It’s quite easy4 to implement progn with Common Lisp macros (again, taking advantage of existing implicit progns)…

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(defmacro my-progn (&rest body)
  `(let ()
     ,@body))

…but Common Lisp also provides us with the prog1 form (and, indeed, prog2), which does rather what you’d expect: it evaluates a series of expressions and returns the value of the first expression:

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> (progn 1 2 3)
=> 3
> (prog1 1 2 3)
=> 1

In Common Lisp we could implement prog1 like this5, using macros :

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(defmacro my-prog1 (&rest body)
  `(let ((x ,(first body)))
     ,@(rest body)
     x))

We can do this because Lisp allows us to treat the code inside of the macro form as data—a list, to be precise. We take off the first element of the list, evaluate it, save that value away as x, execute the tail of the list, and return x.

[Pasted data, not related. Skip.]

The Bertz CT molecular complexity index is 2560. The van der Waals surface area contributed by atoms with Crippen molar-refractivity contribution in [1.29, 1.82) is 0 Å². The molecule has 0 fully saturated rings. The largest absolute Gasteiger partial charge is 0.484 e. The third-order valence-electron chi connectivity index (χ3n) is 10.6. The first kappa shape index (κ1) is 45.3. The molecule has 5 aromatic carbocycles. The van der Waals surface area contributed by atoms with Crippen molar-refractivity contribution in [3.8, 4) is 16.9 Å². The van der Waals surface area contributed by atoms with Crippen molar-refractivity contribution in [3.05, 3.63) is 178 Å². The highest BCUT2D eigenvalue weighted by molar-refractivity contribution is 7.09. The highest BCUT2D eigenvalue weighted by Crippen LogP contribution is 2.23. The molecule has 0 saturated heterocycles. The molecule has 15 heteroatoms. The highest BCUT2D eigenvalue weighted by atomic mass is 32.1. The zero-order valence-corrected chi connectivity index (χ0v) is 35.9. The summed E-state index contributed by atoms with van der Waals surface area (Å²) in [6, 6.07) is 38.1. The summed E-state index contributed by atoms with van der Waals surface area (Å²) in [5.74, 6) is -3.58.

But as far as I know, the prog1 form is impossible to write in Ruby because it’s impossible to “open up” a block/Proc/lambda and rewrite its constituent code. I bring this up not as a complaint about the Ruby language, but rather as a point of exploration for understanding.

Correct me if I’m wrong!

Get crazy with the Cheez Whiz

Well…since we’re already so far down the rabbit hole, let’s take it a step further: what if I want prog9? Or prog42? There’s surely no healthy use for these, but then again I’m sure you’ve had a manager ask you for even more useless things, so indulge me, will you?

Like good coders we’re not going to write distinct prog1, prog2, prog9, and prog42 macros—we’re going to abstract. We’re going to write a prog variant that takes a value n, and returns the value of n-th subexpression. Hell, we’d call it progn, but it seems that name’s taken…anyway, here goes…

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(defmacro progx (x &rest body)
  (let ((ret-value-name (gensym))
        (pos (- x 1)))
    (setf (nth pos body) `(setf ,ret-value-name ,(nth pos body)))
    `(let (,ret-value-name)
       ,@body
       ,ret-value-name)))